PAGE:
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Labour Minister explains difficulties in bringing back Lankan migrant workers

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By Saman Indrajith

The government could not dispatch 10 or more aircraft and bring home Lankan migrant workers stranded overseas though it was desirous of doing so because it had to follow international procedures, Labour Minister Nimal Siripala De Silva told Parliament yesterday.

 The Minister said that flights and their crew members were required to abide by various laws, regulations and quarantine processes each airport had put in place in view of the prevailing pandemic.

“You just cannot send the required number of planes and bring them home as you wish. There are different regulations as per the different airspaces of different countries. We cannot violate those rules. In addition, there are issues pertaining to the cost of tickets and finding space for quarantine too should be taken into consideration though they are not big issues. The Lankan migrant workers would be brought home gradually as decided by the National Operations Centre for Prevention of COVID-19 Outbreak (NOPCO).”

 Answering a question raised by Badulla District SJB MP Chaminda Wijesiri, the Minister said that the decisions pertaining to bringing back migrant workers home were taken by the NOPCO.

 Minister De Silva said that as at Nov 13, there had been 816,433 Lankan migrant workers, and they were provided with dry rations, face masks and sanitisers and temporary shelter with the help of Lankan Embassies and High Commissions.

Minister De Silva said that 102 Lankan migrant workers had sought the assistance of the Foreign Employment Bureau (FEB) to obtain tickets and medical assistance because of COVID-19 infections and the Insurance Corporation had so far approved 49 cheques amounting to Rs 2,388,228 for them.

 The Minister said that if a Lankan worker registered at the FEB died of COVID-19, the bureau would intervene to get compensation to the family members of the victim migrant worker. So far, 68 such registered Lankan workers had died abroad due to COVID-19 and they had been cremated in the countries where they died. In addition, six Sri Lankan migrant workers whose registration with FEB had expired had died abroad due to the pandemic and their dependents had applied for compensation. Family members of one of those six had been paid Rs 300,000 by the Employees Provident Fund. 

The Labour Minister said that as at 13 Nov. 13,181 Lankan migrant workers had returned home because of the pandemic and the FEB had computerised the records of 6,667 of them so far. Out of them 2,163 were planning to return to their work places while 1,617 intended to work in Sri Lanka; 654 would opt for self-employment, 64 had decided to undergo further training and 2,159 had decided to do various other things.



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Economic crisis: 100,000 families already starving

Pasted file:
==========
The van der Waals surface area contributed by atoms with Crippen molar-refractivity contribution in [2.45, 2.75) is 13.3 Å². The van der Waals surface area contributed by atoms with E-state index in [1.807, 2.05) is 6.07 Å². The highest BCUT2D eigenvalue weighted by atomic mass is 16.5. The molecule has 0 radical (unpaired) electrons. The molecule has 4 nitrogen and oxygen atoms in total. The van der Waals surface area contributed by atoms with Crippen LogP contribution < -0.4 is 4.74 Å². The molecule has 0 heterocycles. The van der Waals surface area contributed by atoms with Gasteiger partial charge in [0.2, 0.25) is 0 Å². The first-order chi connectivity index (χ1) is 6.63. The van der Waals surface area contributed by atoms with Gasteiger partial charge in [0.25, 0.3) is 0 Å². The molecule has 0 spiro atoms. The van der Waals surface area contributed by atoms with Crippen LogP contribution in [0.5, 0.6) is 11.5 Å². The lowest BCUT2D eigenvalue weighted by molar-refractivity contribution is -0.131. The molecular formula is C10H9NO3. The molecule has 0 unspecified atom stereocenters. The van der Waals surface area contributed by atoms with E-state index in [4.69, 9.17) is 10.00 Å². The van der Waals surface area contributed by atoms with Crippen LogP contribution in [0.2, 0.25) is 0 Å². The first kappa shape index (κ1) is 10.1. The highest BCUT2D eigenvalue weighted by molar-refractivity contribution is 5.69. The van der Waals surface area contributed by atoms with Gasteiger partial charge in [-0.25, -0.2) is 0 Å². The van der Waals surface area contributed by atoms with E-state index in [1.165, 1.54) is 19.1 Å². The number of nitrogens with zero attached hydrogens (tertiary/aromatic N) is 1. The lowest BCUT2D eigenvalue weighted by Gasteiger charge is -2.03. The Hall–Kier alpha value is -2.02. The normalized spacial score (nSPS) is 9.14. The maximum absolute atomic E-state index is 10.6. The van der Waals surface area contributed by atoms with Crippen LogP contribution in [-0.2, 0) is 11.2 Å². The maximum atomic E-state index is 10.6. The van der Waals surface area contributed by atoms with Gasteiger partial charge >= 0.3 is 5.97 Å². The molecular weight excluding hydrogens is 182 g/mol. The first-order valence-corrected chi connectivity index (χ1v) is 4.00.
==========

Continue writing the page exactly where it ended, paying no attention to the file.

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Govt. to provide monthly assistance package – official

By Ifham Nizam 

Plans are underway to assist an average needy family of  four with a monthly package of Rs. 15,000, a senior adviser to President Ranil Wickremesinghe said yesterday, adding that the move was expected to help ameliorate the plight of nearly 65,000 families.

Food Security Committee Chairman Dr. Suren Batagoda told The Island yesterday that at present some 100,000 families across the country were starving.

He said financial assistance would be provided to those families for three months. Within three months, the government would design a package in the form of food stamps, etc.

Dr. Batagoda said the World Food Programme, UNICEF, the World Bank, and state agencies would also team up to strengthen food security, focusing especially on needy pregnant mothers and pre-school children.

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GR govt. ignored Chinese lenders’ request for debt restructuring

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By Rathindra Kuruwita

The Gotabaya Rajapaksa government had ignored suggestions by Chinese lending institutions that Sri Lanka to restructure the debt in 2021, Prof. Samitha Hettige said yesterday.

“The Rajapaksa government started talking of debt restructuring earlier this year. The Opposition had been asking for this before,” he said.  By 2021, before the Gotabaya Rajapaksa administration decided on debt restructuring, the Chinese institutions that had given Sri Lanka loans suggested that a restructuring process should start since Sri Lanka would have trouble repaying the loans, the Strategic Studies scholar said.

However, the request had gone unheeded, and if the government had started discussions then, Sri Lanka would not have been in crisis, Prof. Hettige said.

The Sri Lankan foreign policy, in the last few years, had also been misguided, Prof. Hettige said. A number of Indian and Chinese companies faced unnecessary issues by the behaviour of the government, he said.

Prof. Hettige said that the government must focus on establishing free trade ports and reducing negative lists for investments.

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SJB dissociates itself from SF’s call for protest

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By Chaminda Silva

MP Sarath Fonseka’s call for people to join anti-government protests was not a decision taken by the Samagi Jana Balawegaya (SJB), party MP J.C Alawathuwala said.

The SJB believed that they had to help President Ranil Wickremesinghe stabilise the country, economically and politically, he said.

MP Alawathuwala said the President must be given some time to solve the problems faced by the people and that the SJB was holding discussions with the government to guide it on a people-friendly path.

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